May we help you? Please call us at (931) 526-8366.
(931) 526-8366 Hours & Directions Email Us
Your Bridal Jewelry Source in Cookeville
Facebook Updates Catalog
A 75.61-carat emerald worn more than 220 years ago by Russian Empress Catherine the Great will be hitting the auction block at Christie's Geneva a week from Wednesday. The spectacular verdant gem, which was daringly smuggled to England by a James Bond-like character during the Russian Revolution, carries a pre-sale estimate of $2.3 million to $3.5 million.
Credited with revitalizing the country and making it into the world’s largest and wealthiest empire, Catherine the Great ruled Russia from 1762 until 1796. Not only was she the longest-ruling female leader of Russia, but she was arguably the most fashionable.
In his book The Jewels of the Romanovs, Stefano Papi wrote, "Catherine was one of the greatest collectors of all time, in both scale and quality. She took great pleasure in the jewels that proclaimed her power and her rank as empress. Uniquely precious and suited for imperial elegance, Catherine the Great was particularly fond of emeralds."
When Catherine wore this emerald in the late 1700s, it bore little resemblance to the gem you see today. It originally weighed 107 carats and had a rectangular shape.
After the Empress passed away in 1796, her cherished emerald was passed down to her children, and eventually to Tsar Alexander II, who gifted the stone to Duchess Marie of Mecklenburg-Schwerin upon the marriage to his son, Grand Duke Vladimir, in 1874.
Like Catherine the Great, the Grand Duchess Vladimir was famous for a great sense of style and an impressive jewel collection, which now included the 107-carat emerald.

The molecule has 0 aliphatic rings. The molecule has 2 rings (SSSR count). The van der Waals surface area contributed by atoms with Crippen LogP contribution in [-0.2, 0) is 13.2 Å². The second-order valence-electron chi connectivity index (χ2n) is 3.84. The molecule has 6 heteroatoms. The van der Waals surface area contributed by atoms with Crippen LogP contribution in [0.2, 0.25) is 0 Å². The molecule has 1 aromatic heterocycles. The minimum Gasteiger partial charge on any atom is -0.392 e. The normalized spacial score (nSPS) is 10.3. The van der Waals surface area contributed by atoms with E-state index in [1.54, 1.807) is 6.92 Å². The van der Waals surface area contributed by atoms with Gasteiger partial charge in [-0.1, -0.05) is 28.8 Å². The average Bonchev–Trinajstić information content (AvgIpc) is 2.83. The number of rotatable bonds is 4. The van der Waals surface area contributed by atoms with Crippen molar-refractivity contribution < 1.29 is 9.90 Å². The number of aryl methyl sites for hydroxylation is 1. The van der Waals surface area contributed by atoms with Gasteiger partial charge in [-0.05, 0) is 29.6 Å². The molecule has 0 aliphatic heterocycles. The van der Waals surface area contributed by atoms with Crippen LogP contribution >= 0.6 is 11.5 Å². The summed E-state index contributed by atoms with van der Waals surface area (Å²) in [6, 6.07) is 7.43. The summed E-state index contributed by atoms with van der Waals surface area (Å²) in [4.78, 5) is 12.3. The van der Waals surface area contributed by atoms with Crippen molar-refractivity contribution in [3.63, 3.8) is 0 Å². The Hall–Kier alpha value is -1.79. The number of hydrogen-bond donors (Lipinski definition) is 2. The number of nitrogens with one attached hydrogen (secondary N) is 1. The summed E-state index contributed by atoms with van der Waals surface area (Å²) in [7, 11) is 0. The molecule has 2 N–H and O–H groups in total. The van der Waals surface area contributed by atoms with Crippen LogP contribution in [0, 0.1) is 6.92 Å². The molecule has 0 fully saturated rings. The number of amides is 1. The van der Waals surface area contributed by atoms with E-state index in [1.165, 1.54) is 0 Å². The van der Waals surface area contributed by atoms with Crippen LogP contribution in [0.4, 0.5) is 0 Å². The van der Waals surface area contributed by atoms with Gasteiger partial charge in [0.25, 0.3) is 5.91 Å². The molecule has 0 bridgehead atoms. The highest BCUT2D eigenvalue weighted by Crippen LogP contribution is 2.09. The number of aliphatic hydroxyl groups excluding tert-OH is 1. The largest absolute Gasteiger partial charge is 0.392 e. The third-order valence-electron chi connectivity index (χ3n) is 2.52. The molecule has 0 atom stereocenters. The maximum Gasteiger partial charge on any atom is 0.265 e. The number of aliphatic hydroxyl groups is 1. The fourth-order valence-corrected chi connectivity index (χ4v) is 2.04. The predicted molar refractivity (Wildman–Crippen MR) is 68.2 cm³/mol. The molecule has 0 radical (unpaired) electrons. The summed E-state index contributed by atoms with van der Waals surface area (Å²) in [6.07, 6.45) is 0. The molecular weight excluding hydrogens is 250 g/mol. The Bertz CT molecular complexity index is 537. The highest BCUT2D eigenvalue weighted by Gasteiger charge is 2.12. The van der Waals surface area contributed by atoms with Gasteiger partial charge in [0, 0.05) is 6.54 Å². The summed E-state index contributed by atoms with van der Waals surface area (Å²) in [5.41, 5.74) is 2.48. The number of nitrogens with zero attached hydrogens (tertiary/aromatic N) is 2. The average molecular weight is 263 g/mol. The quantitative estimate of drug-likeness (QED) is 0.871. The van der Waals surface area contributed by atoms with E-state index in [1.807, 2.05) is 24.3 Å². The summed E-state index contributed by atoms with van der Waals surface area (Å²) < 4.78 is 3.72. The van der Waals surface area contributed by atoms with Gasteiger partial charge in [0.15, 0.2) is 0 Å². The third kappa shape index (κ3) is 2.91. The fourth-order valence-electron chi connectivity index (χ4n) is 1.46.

The Russian Revolution in 1917 would force the Duchess to quickly flee St. Petersburg to the southern Russian border town of Kislovodsk with only a few "daytime jewels and strings of pearls." All the rest of her jewels would remain behind in the palace, stowed away in a safe, concealed between her wardrobe and her dressing room.
According to Papi's book, the Duchess confided in Albert Stopford, a well-known high society Englishman in St Petersburg. Acting as an unofficial secret agent, Stopford reached the safe with the assistance of a loyal palace caretaker and, using a false identity, smuggled the jewels from Russia to Great Britain on the Duchess's behalf. The jewels were hidden in his suitcase.
After the Duchess's death, her family members were forced to sell many of the jewels to support themselves. Cartier purchased the emerald from her descendants in 1927, and 27 years later, the notable jeweler would recut the gem into the current pear shape to improve its clarity. The gem was soon purchased by John D. Rockefeller Jr. and it remained in that famous family until 1971.
For the past 48 years, Catherine the Great's gem has been in the hands of private collectors. Next Wednesday, the fascinating emerald, which now dangles from a contemporary diamond necklace, will start a brand new chapter. And don't be surprised if Lot 269 smashes Christie's high estimate of $3.5 million.
Credits: Photos courtesy of Christie's.
The Jewelry Emporium